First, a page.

Technology being wasted on smart gizmos

April 10, 2019   ·   0 Comments

“All of our technology is completely unnecessary to a happy life.”
– Tom Hodgkinson

Mark Pavilons

While Bill Gates may disagree with Tom’s observation, we all know that technology has become our worst, double-edged sword.
The massive info sharing through the Internet has its obvious advantages, namely oodles of information that transcends time and location. It’s instant and limitless. Virtually everything you need, and a lot that you don’t, at your fingertips.
Some argue that our reliance on tech makes us less intelligent and lowers our collective IQs. We no longer think for ourselves, preferring to allow our gadgets do all the hard work, like remembering phone numbers and birthdays. How many of you still remember your home phone number from when you were a child? Can you believe that a rotary dial phone is a relic?
James Thurber once said that “Progress was all right. Only it went on too long.”
You only have to look around at all the nifty gadgets for sale to prove his point. Our homes are filling up rapidly with so much tech, it’s scary.
Techy gadgets in the home are designed to simplify everyday routines and keep us connected to the outside world. The “heart of the home” – the kitchen – boasts a ton of ever-evolving technologies that do just that.
Amazon smart home capabilities, much like the Amazon Echo with Alexa, are currently in development to be added to a suite of appliances. You will soon be able to speak commands such as “Alexa, microwave on medium for 45 seconds,” or “Alexa, set the freezer temperature to zero degrees Fahrenheit.” With some Whirlpool appliances already implementing this technology, GE, Kenmore, LG and Samsung are quickly following suit.
Some appliances currently have app-based technologies incorporated and you can check the status of your fridge through a phone app or voice commands to ensure settings are correct and the appliances are operating optimally. Or you can operate your oven without even being near the appliance. Taking it a step further, the Samsung FamilyHub Fridge uses a touch screen display as a communication centre for creating shopping lists and calendars that can be sent directly to a phone-based app. A camera inside the fridge allows you to see everything you have in-stock, taking the guess work out of what you may need to shop for.
That’s what everyone needs, the ability to window shop in your own home! I bet more technology went into this than what was used by NASA to put a man on the moon!
The June Intelligent Oven, at roughly $1,500, is a counter top oven that perfectly bakes and roasts most foods automatically. Once you place your dish inside, artificial intelligence senses the item type and weight. A touchscreen display will provide the suggested cooking method for you to select. An interior camera and WiFi connectivity allow you to view the cooking progress on a mobile app. Worry-free for little ones who may be nearby, the outside stays perfectly cool while cooking. “Now you have time to read a book and be smarter yourself!” reads the promo.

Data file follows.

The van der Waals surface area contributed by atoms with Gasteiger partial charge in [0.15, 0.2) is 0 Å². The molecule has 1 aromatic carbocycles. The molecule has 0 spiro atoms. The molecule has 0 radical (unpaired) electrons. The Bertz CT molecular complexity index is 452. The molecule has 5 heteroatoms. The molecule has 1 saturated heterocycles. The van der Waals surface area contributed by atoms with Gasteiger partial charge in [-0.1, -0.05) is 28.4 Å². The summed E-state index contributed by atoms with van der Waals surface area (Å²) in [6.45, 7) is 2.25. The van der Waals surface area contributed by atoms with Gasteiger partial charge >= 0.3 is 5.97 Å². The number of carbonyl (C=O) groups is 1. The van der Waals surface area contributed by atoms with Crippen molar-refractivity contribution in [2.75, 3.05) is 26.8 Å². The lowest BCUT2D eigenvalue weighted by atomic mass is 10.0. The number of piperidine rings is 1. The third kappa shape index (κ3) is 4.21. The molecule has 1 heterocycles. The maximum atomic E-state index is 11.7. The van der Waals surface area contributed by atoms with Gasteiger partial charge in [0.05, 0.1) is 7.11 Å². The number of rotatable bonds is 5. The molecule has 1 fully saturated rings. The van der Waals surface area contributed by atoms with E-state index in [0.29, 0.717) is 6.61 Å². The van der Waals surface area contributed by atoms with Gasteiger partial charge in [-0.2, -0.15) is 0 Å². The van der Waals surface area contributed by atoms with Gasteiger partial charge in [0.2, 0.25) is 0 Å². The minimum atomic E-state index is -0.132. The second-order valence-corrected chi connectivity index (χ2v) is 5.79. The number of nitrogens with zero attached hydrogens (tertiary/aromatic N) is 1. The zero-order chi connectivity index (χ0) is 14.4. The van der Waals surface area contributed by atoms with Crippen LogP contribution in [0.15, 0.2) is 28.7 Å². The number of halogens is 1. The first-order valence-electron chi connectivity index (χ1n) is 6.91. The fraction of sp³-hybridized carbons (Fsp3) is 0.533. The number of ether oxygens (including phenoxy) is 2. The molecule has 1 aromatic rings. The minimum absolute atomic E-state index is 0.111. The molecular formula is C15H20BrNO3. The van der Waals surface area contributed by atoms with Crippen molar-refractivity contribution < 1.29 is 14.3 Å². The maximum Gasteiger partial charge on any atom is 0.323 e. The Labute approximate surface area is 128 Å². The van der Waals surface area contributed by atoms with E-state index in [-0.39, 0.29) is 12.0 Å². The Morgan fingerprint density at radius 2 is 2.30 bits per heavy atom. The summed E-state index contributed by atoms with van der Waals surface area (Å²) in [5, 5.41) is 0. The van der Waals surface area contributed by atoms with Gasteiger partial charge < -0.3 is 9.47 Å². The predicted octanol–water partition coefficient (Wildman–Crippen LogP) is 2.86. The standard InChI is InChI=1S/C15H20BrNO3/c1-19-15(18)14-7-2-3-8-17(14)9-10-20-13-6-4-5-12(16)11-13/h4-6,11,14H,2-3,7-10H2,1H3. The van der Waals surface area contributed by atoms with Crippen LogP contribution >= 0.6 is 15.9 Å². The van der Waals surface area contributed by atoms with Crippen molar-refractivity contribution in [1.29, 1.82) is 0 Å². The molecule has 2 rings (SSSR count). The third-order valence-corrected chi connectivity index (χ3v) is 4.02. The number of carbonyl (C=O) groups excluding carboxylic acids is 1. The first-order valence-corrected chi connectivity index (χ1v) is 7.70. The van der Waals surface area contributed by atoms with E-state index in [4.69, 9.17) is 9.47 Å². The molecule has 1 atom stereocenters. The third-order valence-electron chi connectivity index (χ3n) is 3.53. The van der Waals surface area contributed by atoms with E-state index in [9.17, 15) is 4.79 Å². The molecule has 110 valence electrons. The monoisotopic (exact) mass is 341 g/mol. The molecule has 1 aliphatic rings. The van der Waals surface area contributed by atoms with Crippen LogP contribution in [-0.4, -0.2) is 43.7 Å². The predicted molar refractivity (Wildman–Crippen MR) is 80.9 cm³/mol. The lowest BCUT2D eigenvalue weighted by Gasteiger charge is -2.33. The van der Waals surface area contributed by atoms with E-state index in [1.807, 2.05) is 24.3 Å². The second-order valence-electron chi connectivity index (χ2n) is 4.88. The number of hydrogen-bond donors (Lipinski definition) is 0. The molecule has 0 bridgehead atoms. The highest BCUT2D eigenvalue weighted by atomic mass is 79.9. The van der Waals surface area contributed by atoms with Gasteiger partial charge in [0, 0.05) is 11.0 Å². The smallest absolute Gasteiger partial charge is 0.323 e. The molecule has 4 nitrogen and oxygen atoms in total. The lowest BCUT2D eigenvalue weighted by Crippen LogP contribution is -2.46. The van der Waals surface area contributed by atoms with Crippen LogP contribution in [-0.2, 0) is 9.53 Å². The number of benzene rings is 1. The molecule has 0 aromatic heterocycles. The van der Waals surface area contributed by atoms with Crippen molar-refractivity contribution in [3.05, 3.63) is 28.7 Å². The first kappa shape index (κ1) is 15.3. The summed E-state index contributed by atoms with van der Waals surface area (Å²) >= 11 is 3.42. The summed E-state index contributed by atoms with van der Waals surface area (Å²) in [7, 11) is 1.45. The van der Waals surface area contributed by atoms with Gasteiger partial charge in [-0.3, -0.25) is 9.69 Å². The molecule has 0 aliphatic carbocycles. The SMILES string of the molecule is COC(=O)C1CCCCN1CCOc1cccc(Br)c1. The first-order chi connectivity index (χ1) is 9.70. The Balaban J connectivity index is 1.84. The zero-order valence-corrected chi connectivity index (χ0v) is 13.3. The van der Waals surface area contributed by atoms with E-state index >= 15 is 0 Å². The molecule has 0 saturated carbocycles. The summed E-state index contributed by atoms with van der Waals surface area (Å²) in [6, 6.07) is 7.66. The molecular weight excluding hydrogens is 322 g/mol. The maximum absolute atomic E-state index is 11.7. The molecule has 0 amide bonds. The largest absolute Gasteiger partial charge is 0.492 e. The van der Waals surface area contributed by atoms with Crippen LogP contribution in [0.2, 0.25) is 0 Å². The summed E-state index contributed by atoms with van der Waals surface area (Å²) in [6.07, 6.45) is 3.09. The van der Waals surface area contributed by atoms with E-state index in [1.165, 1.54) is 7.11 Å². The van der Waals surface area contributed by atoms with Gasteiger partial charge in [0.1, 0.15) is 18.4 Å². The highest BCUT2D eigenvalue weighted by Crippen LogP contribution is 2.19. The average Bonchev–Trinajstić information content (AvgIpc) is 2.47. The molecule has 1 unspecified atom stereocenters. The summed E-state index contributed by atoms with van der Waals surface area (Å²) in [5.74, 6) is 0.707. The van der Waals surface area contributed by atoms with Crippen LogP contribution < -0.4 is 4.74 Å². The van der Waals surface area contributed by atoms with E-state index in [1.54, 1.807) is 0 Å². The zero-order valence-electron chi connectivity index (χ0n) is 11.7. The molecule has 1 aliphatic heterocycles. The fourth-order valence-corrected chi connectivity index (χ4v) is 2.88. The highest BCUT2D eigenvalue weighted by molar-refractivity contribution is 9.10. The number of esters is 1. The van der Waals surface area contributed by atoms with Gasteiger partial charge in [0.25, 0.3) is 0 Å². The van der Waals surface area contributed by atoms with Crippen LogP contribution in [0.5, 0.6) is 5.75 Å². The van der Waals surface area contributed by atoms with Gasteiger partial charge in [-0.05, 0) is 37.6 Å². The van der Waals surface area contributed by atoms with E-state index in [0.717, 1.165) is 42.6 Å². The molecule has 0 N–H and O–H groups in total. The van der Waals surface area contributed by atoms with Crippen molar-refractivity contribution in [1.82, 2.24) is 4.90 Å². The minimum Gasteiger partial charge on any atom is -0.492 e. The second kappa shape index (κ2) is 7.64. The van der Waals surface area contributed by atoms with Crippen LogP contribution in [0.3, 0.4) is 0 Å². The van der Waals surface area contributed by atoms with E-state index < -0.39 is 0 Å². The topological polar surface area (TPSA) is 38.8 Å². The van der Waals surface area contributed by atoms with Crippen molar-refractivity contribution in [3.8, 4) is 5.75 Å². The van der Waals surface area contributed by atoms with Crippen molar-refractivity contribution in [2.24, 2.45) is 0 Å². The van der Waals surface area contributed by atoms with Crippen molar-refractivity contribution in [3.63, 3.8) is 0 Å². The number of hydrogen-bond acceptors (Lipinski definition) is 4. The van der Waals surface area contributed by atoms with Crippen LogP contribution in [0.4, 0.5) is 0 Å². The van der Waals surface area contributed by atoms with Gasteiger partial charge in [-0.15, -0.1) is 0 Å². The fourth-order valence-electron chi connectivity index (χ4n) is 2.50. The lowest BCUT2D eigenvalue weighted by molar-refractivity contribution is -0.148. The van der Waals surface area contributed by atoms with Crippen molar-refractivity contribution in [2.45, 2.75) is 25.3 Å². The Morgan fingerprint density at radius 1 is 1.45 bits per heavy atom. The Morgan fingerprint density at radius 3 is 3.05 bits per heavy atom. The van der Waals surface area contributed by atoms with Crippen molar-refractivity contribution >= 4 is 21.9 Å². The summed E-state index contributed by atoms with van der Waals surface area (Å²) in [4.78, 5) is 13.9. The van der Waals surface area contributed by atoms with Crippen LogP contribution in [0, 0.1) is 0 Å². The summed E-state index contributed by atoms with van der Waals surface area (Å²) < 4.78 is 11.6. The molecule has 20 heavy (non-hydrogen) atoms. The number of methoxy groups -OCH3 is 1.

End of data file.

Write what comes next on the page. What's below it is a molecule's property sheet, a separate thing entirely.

Ok, I can see some merit in this, but what about good, old Jeeves? Who wants to watch a pork roast cook on their phone?
Titanium Falcon’s Talon Smart Ring is a device that combines smart home control with jewellery. It gives you command and control of devices by simply using hand gestures.
You can now control some of the newest models of washing machines to your smart phone.
Those nifty little vacuum robots have been around for a while now but they’ve become a lot smarter. The Evovacs Deebot Ozmo can switch between mop and vacuum mode when reaching different floor surfaces. It also links to your smart device via an app to tell it which rooms to clean or not.
One bit of tech I don’t mind at all is my smart TV. I also like my voice command remote. Samsung has a microLED TV called “The Wall.” It consists of a modular design that lets you assemble your own display to whatever size you desire. Although making a 146-inch display is currently very expensive, it will get cheaper down the road.
Even our mattresses are becoming “smart.”  Magnismartech is an app-enhanced “bed system” that collects data and adjusts the mattress while you sleep to help improve your future “sleeping experience,” and it can even react and prevent potential snoring events.
So, while technology maintains its dizzying ascent, the lifespan of batteries is still the biggest hurdle! And few are immune to power outages or brownouts!
In almost all of today’s appliances, the only thing to fail is the ominous, and expensive “motherboard.”
So the smarter things get, the more expensive they become to maintain and repair. I can envision a mountain of mother boards, discarded phones and gutted fridges piling sky high on some uncharted island in the Pacific!
I find it a bit weird that all of this expertise, engineering and human thought goes into making our lives simpler and easier. In any survey I’ve filled out in recent years, nowhere does it ask whether I want a talking fridge or singing toilet.
Do we really need any of these things?
Okay, maybe the goal here is to free up our time from tedious chores, time that can be better spent with our families. However, when everyone in the family is on their phone, it’s no longer quality time. I think advances in household gizmos only gives us more time to engage in trivial pursuits. I believe technological advancements should have loftier goals.
I’d trade in my smart phone any day for a cure for diabetes. I really want Alexa to work on a sustainable clean power source, instead of finding me the closest Chinese take-out restaurant. I want my AI fridge to provide clean drinking water for everyone in the developing world.



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